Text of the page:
Here’s where it gets a little confusing. Most therapy animals are owned by handlers, and are rarely taken care of by people that actually need them. In cases where a person with a verifiable mental or psychiatric disability requires the constant therapeutic benefit of having an animal around, they may choose to take care of an emotional support animal (ESA) themselves. ESAs—usually cats or dogs—fall somewhere between personal pets and service animals. They need no specialized training or certification, just documentation of their therapeutic use provided by a medical professional. ESAs are covered by the Fair Housing Amendments Acts of 1988 (FHA). This means that while ESAs may not be welcome in some public areas, there are grounds for them to be allowed in dwellings that enforce a “no pets” rules; and often they are accommodated by transportation services, such as airlines.
Service animals are different from both therapy animals and emotional support animals. Not only do they need to undergo training from specific organizations, but they are also comparatively expensive. Training fees can go up to $25,000! Another distinction is that, barring a few exceptions, service animals are for the most part dogs. They are recognized by the Americans with Disabilities Act (ADA), and must be permitted by law to remain with their owners in public areas. Mobility support dogs, seizure assistance dogs, severe allergy alert dogs, visual assistance dogs, and other similarly specialty-trained dogs fall under this category.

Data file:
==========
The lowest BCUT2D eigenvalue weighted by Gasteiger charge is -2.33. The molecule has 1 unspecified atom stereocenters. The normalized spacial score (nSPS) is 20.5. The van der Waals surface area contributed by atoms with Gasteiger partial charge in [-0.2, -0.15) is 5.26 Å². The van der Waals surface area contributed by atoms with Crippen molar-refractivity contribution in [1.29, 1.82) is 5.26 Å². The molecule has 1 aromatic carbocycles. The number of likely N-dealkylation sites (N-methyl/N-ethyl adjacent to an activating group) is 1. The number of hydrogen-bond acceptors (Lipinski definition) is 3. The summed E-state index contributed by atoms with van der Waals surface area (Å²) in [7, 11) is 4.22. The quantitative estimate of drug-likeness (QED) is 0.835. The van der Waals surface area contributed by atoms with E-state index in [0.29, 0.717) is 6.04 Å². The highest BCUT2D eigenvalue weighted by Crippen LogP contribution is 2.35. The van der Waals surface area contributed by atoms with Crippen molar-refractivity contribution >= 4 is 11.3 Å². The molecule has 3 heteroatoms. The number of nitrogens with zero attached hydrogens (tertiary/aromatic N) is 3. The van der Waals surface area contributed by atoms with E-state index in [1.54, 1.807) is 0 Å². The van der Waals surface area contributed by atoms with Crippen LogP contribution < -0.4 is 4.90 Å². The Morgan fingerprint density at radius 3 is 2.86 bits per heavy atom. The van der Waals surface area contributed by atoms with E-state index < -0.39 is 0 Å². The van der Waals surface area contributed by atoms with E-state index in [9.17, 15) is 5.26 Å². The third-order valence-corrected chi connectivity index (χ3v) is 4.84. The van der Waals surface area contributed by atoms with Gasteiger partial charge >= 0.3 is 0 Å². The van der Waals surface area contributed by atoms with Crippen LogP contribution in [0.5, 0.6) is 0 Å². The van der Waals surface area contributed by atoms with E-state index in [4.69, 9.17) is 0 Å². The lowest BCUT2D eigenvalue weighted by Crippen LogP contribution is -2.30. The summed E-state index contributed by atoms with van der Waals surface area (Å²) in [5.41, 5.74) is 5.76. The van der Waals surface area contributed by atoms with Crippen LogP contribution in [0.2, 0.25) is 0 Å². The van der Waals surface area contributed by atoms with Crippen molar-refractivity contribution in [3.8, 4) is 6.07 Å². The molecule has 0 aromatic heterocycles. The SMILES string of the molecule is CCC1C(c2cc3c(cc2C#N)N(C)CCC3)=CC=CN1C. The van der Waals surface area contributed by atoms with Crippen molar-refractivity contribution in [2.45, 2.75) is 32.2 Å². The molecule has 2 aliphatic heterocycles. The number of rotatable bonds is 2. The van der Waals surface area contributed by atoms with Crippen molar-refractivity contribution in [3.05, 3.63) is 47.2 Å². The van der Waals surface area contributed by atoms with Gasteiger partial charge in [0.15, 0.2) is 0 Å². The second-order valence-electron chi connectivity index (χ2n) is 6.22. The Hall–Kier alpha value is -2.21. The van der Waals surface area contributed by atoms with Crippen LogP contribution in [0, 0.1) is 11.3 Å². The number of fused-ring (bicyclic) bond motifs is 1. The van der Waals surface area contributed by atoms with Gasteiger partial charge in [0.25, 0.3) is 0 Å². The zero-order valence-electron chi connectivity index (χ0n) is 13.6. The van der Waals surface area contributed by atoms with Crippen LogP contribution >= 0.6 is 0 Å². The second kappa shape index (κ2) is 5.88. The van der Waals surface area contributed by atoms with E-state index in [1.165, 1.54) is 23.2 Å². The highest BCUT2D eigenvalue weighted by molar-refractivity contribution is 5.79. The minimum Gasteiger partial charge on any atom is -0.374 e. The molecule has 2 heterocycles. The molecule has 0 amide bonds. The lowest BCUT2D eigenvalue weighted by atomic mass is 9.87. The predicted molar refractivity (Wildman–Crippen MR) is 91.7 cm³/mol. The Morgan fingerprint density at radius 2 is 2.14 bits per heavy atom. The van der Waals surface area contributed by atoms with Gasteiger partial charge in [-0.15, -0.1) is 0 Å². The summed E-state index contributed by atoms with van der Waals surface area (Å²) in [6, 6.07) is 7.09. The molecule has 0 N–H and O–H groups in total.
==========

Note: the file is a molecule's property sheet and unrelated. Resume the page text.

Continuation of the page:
How Can Animals Help People with Sleep Problems?
It may almost be a reflex action for sleep experts and specialists to advise against pets being in the bedroom, due to all the usual, seemingly common sense reasons: cleanliness and noise issues, motion transfer on the bed should your furry friend hop on the mattress in your sleep; or even just the fact that a pet in your sleep sanctuary will distract you and possibly push back sleep onset, and may be the cause of waking up earlier than you should. These are valid concerns! But a personal pet can be very different from an ESA or a trained service animal, and sleep health professionals should take that into consideration.